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Brown v. Cummins-Allison Co.

October 30, 2006


The opinion of the court was delivered by: Charles P. Kocoras, District Judge


This matter comes before the court on the motion of Defendant Cummins-Allison Corporation ("Cummins") for summary judgment in its favor on the issues raised in the complaint of Plaintiff John Brown. For the reasons set forth below, the motion is granted.


Cummins is a manufacturer of money-handling machines such as coin and currency counters. Brown, an African-American male, worked for Cummins as a full-time employee from March 1998 until May 2004. Throughout his tenure, Brown performed packing and assembly work. In early 2001, Cummins hired Sandra Santos to supervise the assembly department, in which Brown worked.

Starting in October of that year, Santos met with assembly personnel to reiterate the need to meet an 85% performance level in production per month. She also notified assemblers that discipline would result if performance standards were not met. Production levels are calculated based on information provided by the employee regarding how many parts he or she produced during a day's shift and the amount of time it took to produce them. Employees fill out a form with this data.

Brown concedes that his performance levels fell below 85% on several occasions from 2001 until his termination. However, Santos did not approach him about these difficulties until March 2003, when she began issuing verbal warnings. When the shortfalls continued, the warnings were issued in writing. In March 2004, Brown filed a discrimination charge, alleging that the written warnings he had received were racially motivated. In April 2004, Santos met with Brown and informed him that, in light of his continued failure to meet the 85% production level, he would be suspended for three days. Brown did not bring his production level above the 85% mark, and on May 7, his employment was terminated. The termination document noted that Brown had performed at above the minimum performance level only 50% of the time for the 12 months prior to his termination.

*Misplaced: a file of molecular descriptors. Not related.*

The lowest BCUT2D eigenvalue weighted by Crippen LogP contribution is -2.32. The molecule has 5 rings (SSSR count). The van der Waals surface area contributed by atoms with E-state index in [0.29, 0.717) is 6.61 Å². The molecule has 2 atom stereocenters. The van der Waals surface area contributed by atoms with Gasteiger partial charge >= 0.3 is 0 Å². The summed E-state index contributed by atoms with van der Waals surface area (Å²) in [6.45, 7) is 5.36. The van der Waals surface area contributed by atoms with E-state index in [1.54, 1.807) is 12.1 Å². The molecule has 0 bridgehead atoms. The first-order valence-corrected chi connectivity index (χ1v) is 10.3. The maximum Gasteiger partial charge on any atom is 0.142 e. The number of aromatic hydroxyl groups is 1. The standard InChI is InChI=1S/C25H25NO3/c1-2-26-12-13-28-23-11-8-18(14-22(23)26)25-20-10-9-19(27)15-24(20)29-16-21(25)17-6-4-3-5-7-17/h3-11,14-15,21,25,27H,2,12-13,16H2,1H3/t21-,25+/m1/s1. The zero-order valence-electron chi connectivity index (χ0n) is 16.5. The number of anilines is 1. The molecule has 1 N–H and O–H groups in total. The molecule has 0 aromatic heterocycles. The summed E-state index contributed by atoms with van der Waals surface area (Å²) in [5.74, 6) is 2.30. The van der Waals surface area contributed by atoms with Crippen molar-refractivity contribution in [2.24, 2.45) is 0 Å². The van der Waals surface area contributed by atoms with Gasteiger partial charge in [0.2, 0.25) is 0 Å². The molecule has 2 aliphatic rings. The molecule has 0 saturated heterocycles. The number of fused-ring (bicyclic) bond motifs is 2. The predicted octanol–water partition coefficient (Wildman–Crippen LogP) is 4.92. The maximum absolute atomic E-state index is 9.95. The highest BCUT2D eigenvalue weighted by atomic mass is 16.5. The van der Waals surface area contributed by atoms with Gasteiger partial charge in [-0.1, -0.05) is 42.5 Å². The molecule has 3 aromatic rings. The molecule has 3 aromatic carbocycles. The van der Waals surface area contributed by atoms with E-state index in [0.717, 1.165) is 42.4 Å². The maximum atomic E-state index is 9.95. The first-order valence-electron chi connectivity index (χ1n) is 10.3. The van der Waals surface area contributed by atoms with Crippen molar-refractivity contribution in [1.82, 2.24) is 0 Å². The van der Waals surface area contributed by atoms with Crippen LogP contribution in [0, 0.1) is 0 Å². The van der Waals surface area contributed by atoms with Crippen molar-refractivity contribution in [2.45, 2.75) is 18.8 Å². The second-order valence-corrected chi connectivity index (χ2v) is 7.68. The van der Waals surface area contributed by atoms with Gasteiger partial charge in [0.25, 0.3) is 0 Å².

Brown then amended his charge to include an allegation that his termination was retaliatory. The EEOC issued a right to sue letter, and Brown timely filed this suit against Cummins, alleging only unlawful retaliation. Discovery has been completed, and Cummins now moves for summary judgment in its favor pursuant to Fed. R. Civ. P. 56.


Summary judgment is appropriate when the record, viewed in the light most favorable to the non-moving party, reveals that there is no genuine issue as to any material fact and the moving party is entitled to judgment as a matter of law. Fed. R. Civ. P. 56(c). The moving party must identify the specific portions of the total record, which it believes establishes the absence of a genuine issue of material fact. Celotex Corp. v. Catrett, 477 U.S. 317, 323, 106 S.Ct. 2548 (1986). This initial burden may be satisfied by presenting specific evidence on a particular issue or by pointing out "an absence of evidence to support the non-moving party's case." Celotex, 477 U.S. at 325. Once the movant has met this burden, the non-moving party cannot simply rest on the allegations in the pleadings, but, "by affidavits or as otherwise provided for in [Rule 56], must set forth specific facts showing that there is a genuine issue for trial." Fed. R. Civ. P. 56(e).